[Cryptography] Is Ron right on randomness
mitch at niftyegg.com
Mon Nov 28 20:58:34 EST 2016
On Mon, Nov 28, 2016 at 9:38 AM, ianG <iang at iang.org> wrote:
> On 28/11/2016 11:46, Bill Cox wrote:
>> On Sun, Nov 27, 2016 at 11:02 AM, ianG <iang at iang.org
>> <mailto:iang at iang.org>> wrote:
>> On 26/11/2016 09:38, Salz, Rich wrote:
>> Absolutely right. Only TRNGs that make raw data available
>> should be trusted.
> Meanwhile, back in the real world...
> Ian, would you agree that something on the platform needs to first
>> ensure that /dev/random is well seeded before OpenSSL reads from
> Yes absolutely! That is a platform responsibility - see the thread with
> John Denker where he says:
The startup case is the most fragile.
This is the easy to attack -- closest to the butterfly taking wing case.
The number of "true" random bits is interesting.
On the internet there are a lot of devices and as long as the
vast majority have a lot of good bits those that have less will
be invisible as long as they are not identifiable as a class.
Specifying twice what you expect makes sense to compensate
for weaker hardware in the connected hardware population.
The more valuable the data the more quality needs to be specified.
Thus the interface needs to allow the likes of the NSA, Google,
Amazon.... to attach better and unique devices.
Modification of hardware like laptops is getting harder.
USB device have risks that invites epoxy.
Apple is all dongles too easy to swap or misplace.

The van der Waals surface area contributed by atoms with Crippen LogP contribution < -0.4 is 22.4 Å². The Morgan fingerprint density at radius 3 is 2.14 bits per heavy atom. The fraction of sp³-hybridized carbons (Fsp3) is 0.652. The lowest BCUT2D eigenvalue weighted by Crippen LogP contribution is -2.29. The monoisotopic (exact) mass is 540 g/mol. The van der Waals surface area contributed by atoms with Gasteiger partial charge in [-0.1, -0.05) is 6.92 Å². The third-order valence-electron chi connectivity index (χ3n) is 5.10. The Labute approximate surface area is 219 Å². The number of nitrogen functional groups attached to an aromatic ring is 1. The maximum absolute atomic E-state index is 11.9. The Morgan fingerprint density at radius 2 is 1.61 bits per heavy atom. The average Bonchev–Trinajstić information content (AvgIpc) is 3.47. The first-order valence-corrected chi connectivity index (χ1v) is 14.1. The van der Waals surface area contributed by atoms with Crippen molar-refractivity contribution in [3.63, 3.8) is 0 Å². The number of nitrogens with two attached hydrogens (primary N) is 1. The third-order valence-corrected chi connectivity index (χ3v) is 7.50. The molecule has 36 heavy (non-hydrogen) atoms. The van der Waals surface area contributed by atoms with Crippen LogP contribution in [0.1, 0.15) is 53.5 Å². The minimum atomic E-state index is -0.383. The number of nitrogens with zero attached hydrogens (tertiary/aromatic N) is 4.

Portable hardware is IMPORTANT as it is the remote and portable access
for almost all workers today. (Navy data breach, lost laptop this week).
Phones are used more and more for access. The critical links
are increasingly portable.
Portable devices are the connection point and need to be as well
secured at the servers.
Exotic packaging for thin and light notebooks and sealed phones
are all difficult to inspect yet special tools and tricks allow it to be
and modified. The big boys could modify devices in transit no mater the
Sandboxes and Virtual machines confound easy hardware solutions
with a layer of abstraction.
BIOS "white lists" limit the exchange of one WiFi device for another
and thus hobble the ability to design and deploy a WiFi+entropy device.
Sensors, GPS receivers do see a lot of positional uncertainty.
Compensating data from reference sites is one interesting
regional wiggle. A GPS receiver sitting on a window can
draw a target that will center on one location but any individual
read will have entropy in the low bits.
In Texas..."high-accuracy base stations referred to as "Regional Reference
Points" (RRPs). TxDOT
is participating with the RRPs in the National Continuously Operating
Reference Stations (CORS)
network operated by the National Geodetic Survey (NGS). The RRPs are based
on the North
American Datum (NAD) 83 (EPOCH 2010.0) coordinates and are used to improve
accuracy through post-processing techniques. "
T o m M i t c h e l l
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